Falcon helped roll out Oval Office carpet

By MATT MARKEY BGSU Office of Marketing & Communications The next time the news cameras are rolling from inside The White House and relaying video from the Oval Office, skip the ornate window dressings, the massive desk and the stoic portraits on the walls, and just focus on the floor. The elegant carpet that President Barack Obama is standing on in his official workplace as he greets foreign dignitaries or huddles with his closest advisors – that carpet has a Falcon imprint on it. There’s no visible logo, no orange and brown threads, but 1978 BGSU graduate Michael Ruggeri leads the company that produced the distinctive piece of floor covering, as well as many others. Ruggeri’s Michigan-based Scott Group Custom Carpets has carved out a unique niche as the leading producer of high-end, one-of-a-kind, ultra-premium carpets. The firm has created a variety of rugs for The White House, including the prestigious Oval Office rug for two different administrations. “In our industry, the Oval Office is the pinnacle,” Ruggeri said about Scott Group being selected to work with The White House interior designers for both the Obama and Clinton presidencies. Each president decorates the Oval Office to suit his tastes, and President Obama selected an oval-shaped rug made of 25 percent recycled wool. This rug features the Presidential Seal in the center, and around its border carries five historical quotations of significance from Martin Luther King, Jr. and Presidents Abraham Lincoln, Theodore Roosevelt, Franklin D. Roosevelt, and John F. Kennedy. As you would expect, discretion is critical when preparing décor for the home of the president, so when a specific order for The White House arrives at the Scott manufacturing facility in Grand Rapids, Ruggeri said it carries a code name to keep the eventual destination under wraps as long as possible. But once the Oval Office carpet is completed, there comes a time for all of the company employees to take a photo-op standing alongside the soon-to-be-famous rug. “Everything we…


New $70 million Rossford project ties into casino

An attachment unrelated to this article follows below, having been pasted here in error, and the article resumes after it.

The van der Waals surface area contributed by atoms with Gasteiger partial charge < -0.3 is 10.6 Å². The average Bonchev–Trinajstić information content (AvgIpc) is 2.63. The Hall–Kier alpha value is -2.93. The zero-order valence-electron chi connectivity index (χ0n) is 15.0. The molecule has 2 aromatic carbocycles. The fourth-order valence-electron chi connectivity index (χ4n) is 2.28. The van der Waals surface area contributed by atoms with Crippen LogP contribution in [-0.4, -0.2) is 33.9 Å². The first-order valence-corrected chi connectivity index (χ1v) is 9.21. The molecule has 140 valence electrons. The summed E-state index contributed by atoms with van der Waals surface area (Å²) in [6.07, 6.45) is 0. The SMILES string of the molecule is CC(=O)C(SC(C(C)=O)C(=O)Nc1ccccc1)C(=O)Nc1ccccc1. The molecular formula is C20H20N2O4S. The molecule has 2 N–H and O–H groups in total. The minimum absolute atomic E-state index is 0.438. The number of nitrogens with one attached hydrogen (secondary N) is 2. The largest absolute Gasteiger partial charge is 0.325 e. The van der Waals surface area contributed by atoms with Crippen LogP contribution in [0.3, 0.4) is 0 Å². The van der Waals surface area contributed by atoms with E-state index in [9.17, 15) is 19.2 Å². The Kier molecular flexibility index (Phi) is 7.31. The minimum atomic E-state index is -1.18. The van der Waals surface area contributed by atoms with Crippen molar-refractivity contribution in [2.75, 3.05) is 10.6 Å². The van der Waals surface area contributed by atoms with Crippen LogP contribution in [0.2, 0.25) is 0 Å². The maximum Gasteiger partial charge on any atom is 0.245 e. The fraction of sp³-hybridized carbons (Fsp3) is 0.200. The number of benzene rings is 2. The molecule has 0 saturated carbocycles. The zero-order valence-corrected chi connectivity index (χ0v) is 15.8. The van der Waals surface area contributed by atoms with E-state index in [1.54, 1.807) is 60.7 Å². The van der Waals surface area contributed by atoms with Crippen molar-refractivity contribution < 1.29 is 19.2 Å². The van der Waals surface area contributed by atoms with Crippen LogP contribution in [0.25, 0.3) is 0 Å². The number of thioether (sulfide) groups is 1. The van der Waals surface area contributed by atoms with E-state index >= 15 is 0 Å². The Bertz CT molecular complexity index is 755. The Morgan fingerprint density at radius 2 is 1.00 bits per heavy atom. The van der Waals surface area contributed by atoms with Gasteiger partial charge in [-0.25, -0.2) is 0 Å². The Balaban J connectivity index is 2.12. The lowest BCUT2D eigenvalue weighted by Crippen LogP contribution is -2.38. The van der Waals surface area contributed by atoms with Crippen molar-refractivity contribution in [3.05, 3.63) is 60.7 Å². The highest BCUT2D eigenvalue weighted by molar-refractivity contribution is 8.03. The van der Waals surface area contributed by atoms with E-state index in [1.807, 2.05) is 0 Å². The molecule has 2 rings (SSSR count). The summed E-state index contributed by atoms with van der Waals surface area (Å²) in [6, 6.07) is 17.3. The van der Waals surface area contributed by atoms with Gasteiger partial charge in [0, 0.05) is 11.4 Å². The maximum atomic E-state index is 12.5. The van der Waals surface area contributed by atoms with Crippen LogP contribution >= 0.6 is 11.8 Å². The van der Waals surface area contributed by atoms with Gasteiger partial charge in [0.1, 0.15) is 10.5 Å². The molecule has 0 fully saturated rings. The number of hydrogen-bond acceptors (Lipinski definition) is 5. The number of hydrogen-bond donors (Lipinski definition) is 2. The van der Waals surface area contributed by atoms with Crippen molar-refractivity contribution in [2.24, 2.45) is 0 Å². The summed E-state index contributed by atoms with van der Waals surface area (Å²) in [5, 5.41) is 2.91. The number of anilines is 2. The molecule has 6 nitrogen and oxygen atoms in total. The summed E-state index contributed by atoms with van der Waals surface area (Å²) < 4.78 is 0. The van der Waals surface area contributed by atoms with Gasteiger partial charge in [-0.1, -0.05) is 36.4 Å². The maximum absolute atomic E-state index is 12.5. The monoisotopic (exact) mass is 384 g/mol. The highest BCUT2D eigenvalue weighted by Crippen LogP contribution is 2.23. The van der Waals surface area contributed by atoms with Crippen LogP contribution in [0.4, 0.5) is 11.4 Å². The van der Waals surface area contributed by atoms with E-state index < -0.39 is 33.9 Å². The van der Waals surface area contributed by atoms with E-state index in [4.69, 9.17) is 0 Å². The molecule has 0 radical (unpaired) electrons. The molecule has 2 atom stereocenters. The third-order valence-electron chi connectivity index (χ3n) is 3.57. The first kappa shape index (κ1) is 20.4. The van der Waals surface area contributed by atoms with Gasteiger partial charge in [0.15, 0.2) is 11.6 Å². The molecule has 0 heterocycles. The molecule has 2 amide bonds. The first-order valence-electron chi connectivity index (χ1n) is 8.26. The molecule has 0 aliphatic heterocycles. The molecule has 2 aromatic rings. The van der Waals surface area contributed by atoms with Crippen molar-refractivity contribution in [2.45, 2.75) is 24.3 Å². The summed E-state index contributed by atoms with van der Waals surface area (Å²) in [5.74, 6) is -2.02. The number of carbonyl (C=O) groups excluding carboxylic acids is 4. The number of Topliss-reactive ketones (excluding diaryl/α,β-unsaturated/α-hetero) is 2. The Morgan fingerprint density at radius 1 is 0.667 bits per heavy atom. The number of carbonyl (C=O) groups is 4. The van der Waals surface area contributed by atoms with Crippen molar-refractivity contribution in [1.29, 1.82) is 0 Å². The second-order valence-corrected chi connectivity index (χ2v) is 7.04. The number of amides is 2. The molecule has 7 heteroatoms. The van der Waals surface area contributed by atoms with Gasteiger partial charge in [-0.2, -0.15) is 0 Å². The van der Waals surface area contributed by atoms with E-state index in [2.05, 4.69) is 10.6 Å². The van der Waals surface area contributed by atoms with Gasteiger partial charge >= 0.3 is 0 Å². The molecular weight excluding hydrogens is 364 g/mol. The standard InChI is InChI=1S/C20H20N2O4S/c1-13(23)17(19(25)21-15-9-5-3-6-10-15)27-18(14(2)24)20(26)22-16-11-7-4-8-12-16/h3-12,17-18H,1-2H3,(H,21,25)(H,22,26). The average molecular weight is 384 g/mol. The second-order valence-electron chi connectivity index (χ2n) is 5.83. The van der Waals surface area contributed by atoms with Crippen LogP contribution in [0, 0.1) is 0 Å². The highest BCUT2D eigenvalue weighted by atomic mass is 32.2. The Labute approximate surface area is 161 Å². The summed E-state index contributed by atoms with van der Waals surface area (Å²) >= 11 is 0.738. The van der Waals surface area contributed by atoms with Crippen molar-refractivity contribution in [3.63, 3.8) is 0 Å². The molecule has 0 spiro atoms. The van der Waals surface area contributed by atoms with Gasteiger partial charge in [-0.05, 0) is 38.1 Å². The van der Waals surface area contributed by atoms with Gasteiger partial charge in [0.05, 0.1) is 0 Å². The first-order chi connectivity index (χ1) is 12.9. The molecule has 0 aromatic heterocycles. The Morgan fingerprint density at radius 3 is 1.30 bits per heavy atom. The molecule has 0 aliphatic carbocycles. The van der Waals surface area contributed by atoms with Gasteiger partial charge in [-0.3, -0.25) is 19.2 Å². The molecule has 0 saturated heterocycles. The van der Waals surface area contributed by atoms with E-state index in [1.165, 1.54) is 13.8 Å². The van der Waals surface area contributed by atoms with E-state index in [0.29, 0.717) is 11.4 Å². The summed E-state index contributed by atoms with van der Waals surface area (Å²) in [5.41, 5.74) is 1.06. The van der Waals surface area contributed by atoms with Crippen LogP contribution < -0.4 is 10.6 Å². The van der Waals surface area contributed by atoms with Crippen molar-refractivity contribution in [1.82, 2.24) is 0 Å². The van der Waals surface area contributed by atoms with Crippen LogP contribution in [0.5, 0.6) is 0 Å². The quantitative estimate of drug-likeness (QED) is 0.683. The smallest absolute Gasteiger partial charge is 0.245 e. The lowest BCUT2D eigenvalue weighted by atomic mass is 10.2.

By DAVID DUPONT BG Independent Media ROSSFORD – A new $70 million project will provide hotel rooms, conference space, restaurants and shops across from the Hollywood Casino Toledo. Project RED, for Rossford Entertainment District, was announced this morning inside the casino by officials of NAI Harmon Group. Dallas Paul, the broker for the project, said it will include a 150-room hotel with connecting conference center. A major focus of the 100,000 square feet of retail space will be fine dining and fast casual restaurants with cuisine that complements what is offered across Miami Street in the casino. There will also be some boutique shopping available. ED Harmon, the company president, said the Toledo-based firm has the global connections to find the right tenants for the development. The project will take about two and half years to complete, Paul said. The land is currently an open field owned by Hunger Manufacturing. The first step will be a $1.3 million connector road that will be constructed by the Ohio Department of Transportation. That road has a completion date of spring, 2017. The project will also have a people mover transit system, which will be called the RED Skyway, to take people between Project RED and the casino. Paul said when completed the project will employ about 1,000 people in service jobs. Rossford Mayor Neil MacKinnon said the development furthers Rossford’s evolution into “a new live, work, play community.” The development that’s so closely linked to the casino, which is in Toledo, only strengthens Rossford’s ties to its neighbor to the north, especially the attractions in Toledo’s downtown, MacKinnon said. Beth Genson, the director of the Rossford Convention and Visitors Bureau, said Project RED fills a gap in Rossford’s offerings. Four new hotels have gone up in the Crossroads area to the south of the Rossford downtown, and she’s been trying to attract convention business. But while the beds are available, meeting spaces are not. Genson said those planning conventions want conference spaces…